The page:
The National Gallery, Trafalgar Square, & More!

The National Gallery, Trafalgar Square, & More!

Yesterday we visited the Trafalgar Square area for my Cultures of Empire history class. Though the iconic square was covered in a set-up for celebrating and watching the Paralympics, we could still walk around it and enjoy the sights. It was incredible to see the historical buildings I have read about for years up close and personal. Nelson's Column is an awe-inspiring sight to see, towering overhead and guarded by sculpted lions. The ability to see Whitehall (and Big Ben) directly from the National Gallery's steps is also so impressive to me. It will be a great deal of fun to keep returning to the Trafalgar Square area, as I need to come back to the National Gallery at least weekly for my art history class. It will be interesting to see the square change as the seasons change along with events.

 

 

 

 

 

 

 

 

 

 

 

 

 

Paralympic Cycling: An Inspiring Experience

Paralympic Cycling: An Inspiring Experience

This morning, after a nice little tour (for class) of the area surrounding the Olympic Park, I ventured inside to go watch the cycling. (More pictures from my walking tour and my pictures from the Olympic Park are on a post coming up soon. My ticket did not let me into the aquatics facilities at all, so I will be returning to try capturing photos of the amazing pool.) After an extensive walk, I made it to the Velodrome, where the track cycling takes place.

 

I met up with Ed, and we got settled in. He helped me understand the various rating system based on a ability. Essentially, those athletes who are less affected will see their times unchanged, while those who compete with more difficulty see their times adjusted to a percentage of their final race time. For example, athletes without one of their legs may see their final times be 89% of their completed time. This helps level the playing field a bit and also helps widen the categories whilst remaining fair and conscious of everyone's ability level. We had great seats (thanks to Ed, yet again, and some of our neighboring seats took pictures of us for us.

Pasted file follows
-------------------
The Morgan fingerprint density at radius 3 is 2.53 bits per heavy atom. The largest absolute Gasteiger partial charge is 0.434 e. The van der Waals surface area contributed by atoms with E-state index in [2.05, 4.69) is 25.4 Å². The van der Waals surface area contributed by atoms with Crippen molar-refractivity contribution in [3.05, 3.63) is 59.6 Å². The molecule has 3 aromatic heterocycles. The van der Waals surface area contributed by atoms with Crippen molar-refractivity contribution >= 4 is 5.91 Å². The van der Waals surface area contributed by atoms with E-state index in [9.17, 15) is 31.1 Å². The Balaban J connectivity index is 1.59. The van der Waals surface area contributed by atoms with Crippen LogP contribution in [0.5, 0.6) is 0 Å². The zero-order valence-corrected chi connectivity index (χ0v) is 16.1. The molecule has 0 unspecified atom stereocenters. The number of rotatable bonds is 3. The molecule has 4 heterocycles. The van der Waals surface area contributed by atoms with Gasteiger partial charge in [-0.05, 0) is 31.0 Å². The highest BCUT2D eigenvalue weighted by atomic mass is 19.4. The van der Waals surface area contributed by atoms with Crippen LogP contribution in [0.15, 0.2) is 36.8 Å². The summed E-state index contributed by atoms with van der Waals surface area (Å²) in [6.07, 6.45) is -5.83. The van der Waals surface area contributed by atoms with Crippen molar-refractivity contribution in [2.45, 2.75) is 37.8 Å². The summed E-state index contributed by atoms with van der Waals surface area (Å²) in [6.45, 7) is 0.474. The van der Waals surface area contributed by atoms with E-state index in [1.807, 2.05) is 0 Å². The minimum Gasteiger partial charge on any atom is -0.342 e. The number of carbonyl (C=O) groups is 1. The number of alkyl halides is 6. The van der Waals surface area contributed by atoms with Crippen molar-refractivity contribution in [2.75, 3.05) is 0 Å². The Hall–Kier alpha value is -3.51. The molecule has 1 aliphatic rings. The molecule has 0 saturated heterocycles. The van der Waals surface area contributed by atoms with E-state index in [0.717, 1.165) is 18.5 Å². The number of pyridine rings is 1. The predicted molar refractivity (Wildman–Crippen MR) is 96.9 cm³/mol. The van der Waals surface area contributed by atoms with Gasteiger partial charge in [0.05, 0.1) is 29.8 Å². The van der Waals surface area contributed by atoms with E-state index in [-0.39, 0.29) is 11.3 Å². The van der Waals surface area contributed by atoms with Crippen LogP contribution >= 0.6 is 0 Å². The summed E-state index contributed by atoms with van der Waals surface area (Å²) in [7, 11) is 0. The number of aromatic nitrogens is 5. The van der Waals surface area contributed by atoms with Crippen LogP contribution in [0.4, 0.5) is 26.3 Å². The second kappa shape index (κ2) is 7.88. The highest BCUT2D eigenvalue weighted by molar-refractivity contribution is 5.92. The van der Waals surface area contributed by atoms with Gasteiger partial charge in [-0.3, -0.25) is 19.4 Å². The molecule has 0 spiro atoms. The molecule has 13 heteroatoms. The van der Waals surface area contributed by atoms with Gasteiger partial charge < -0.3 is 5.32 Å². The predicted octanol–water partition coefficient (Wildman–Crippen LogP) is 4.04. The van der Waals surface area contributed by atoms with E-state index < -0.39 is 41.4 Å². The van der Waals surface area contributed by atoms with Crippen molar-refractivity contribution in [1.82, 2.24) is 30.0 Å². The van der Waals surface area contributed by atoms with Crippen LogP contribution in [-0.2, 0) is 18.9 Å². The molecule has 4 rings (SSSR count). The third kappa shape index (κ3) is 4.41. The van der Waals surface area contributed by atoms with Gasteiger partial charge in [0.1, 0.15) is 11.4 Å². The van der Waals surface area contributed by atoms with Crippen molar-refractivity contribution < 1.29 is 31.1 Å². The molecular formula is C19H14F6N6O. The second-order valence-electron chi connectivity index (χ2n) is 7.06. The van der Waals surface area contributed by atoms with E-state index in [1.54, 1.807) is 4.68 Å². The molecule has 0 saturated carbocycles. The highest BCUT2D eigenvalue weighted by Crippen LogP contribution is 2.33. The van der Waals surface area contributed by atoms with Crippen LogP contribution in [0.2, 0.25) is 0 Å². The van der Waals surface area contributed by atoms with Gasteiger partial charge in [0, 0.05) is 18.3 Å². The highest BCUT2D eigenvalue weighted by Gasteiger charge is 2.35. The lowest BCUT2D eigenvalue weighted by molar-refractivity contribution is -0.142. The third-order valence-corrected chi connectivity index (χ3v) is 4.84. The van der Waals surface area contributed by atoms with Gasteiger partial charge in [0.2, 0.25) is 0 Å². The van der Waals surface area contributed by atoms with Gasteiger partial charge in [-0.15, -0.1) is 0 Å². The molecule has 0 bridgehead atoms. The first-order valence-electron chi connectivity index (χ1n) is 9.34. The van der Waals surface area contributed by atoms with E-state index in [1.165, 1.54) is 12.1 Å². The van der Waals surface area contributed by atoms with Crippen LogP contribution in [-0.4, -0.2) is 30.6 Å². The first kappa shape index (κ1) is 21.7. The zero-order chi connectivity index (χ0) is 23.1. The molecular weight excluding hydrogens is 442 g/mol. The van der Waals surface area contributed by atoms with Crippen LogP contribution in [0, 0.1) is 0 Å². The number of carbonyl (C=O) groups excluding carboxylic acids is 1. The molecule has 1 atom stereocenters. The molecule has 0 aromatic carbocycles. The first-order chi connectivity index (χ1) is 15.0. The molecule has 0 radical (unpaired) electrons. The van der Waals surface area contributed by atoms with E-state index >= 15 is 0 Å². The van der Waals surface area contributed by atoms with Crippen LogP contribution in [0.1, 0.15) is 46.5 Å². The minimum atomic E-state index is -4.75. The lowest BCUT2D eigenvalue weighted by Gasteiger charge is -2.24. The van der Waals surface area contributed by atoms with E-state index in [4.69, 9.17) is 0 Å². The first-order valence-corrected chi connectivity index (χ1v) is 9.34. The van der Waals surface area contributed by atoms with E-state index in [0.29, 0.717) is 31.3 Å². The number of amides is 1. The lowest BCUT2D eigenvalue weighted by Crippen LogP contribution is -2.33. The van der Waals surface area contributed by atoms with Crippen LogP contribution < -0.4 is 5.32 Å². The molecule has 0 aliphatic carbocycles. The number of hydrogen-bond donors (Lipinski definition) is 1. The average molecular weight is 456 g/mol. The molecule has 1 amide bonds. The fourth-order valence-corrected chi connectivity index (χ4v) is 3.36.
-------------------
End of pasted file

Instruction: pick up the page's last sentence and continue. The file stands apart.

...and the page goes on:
The cycling began soon after I arrived. We watched the Women's C1-3 & C4-6 classes compete in the 500m race. This meant two laps around the Velodrome for each woman once it was her turn. This was followed by the Men's 4000m Pursuit. All of the athletes were absolutely incredible and so inspiring. No matter what their ability level, as soon as they got onto their bike, they were graceful, powerful, and completely at ease. It was an incredible afternoon, with multiple world records being broken, and team GB and the US both scoring a few medals as the day went on.

The atmosphere and energy of the crowd was astounding. Though they were loud throughout the entire session, when Team GB athletes were performing, the crowd exploded with noise and waving Union Jacks. it was an amazing experience that I will never forget. It was completely made possible thanks to Ed Senn. He is the epitome of Grinnellian generosity and reciprocity; my grandma taught him a variety of important work lessons at the Forum, and he has done so much for our family, from establishing a scholarship in my grandma's name, to sharing advice over coffee in Grinnell with my brother and me, to taking me out for some amazing London experiences. Enjoy the pictures below (and I will add more after I sort through the nearly one thousand photos I took today.